Hot Glass

Studio Glass

Since the late 19th century, glass has been widely used as an artistic medium and studios, such as Lalique, Tiffany, and Daum, have taken glass art to the highest levels. René Lalique began his career as a jeweler in Paris before opening his first glassworks in 1909. He perfected cost-effective methods of molding relief-figured designs in glass as he wanted his work to be affordable. His stylized motifs reflected the Art Deco style of the period and his reputation as a creative genius in glass was sealed at the 1925 Exposition des Arts Decoratifs in Paris. Lalique designed vases, bowls, light fittings, and car mascots. He also cast glass in sculptural form, notably statuettes of nudes and veiled dancers. René’s son, Marc, played an important part in the manufacturing side of the business and took over after his father’s death in 1945.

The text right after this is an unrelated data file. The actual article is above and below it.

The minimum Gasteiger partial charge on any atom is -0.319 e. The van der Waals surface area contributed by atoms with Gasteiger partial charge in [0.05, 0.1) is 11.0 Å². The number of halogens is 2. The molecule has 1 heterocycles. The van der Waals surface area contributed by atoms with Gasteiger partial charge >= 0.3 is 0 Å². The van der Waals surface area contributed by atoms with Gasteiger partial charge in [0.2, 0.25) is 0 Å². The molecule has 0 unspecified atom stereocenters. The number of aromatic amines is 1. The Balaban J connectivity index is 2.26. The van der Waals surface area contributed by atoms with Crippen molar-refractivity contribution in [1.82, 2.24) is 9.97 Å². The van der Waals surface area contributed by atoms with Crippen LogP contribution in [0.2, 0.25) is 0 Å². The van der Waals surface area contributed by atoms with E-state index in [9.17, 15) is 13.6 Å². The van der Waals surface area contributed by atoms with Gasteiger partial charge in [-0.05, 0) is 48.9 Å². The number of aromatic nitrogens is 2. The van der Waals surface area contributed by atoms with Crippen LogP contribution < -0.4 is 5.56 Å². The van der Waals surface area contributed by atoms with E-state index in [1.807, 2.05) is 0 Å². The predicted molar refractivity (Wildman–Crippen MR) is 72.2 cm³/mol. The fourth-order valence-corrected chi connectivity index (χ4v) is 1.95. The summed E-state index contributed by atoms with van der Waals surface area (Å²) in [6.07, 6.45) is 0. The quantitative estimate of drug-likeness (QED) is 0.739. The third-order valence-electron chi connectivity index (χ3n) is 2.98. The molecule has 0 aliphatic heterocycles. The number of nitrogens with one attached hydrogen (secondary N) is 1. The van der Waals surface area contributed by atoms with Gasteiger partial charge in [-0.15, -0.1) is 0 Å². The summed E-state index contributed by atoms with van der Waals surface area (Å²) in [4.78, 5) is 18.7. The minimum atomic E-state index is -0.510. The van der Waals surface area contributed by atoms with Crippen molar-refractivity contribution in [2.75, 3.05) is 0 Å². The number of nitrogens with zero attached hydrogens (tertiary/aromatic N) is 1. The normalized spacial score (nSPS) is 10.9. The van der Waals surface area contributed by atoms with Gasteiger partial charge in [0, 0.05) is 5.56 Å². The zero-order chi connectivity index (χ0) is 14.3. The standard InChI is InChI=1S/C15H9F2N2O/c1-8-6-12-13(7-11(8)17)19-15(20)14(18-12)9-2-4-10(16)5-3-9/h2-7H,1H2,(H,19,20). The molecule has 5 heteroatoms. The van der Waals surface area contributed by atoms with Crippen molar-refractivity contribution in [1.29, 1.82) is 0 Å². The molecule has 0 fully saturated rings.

Art on Fire

During the 1960s, industrial glassblowers began to turn their attention to different styles of studio glass. Paul Stankard, a skilled scientific glassblower, created paperweights encasing intricate studies of his local flora produced with a flame-worker’s torch. Professor Harvey Littleton discovered that glass could be melted and annealed in small studio furnaces and a single artist could design and produce artworks without the need for numerous assistants and large quantities of materials.  Littleton set up a pioneering glass-blowing workshop in Ohio, which led to the first University glass program in Wisconsin. This was the beginning of the American Studio Glass movement, which is now an international phenomenon with thousands of talented artists working with hot glass, including William Morris, Stephen Rolfe Powell, Lino Tagliopietra, and Toots Zynsky.

Chihuly Glass

All Rights Reserved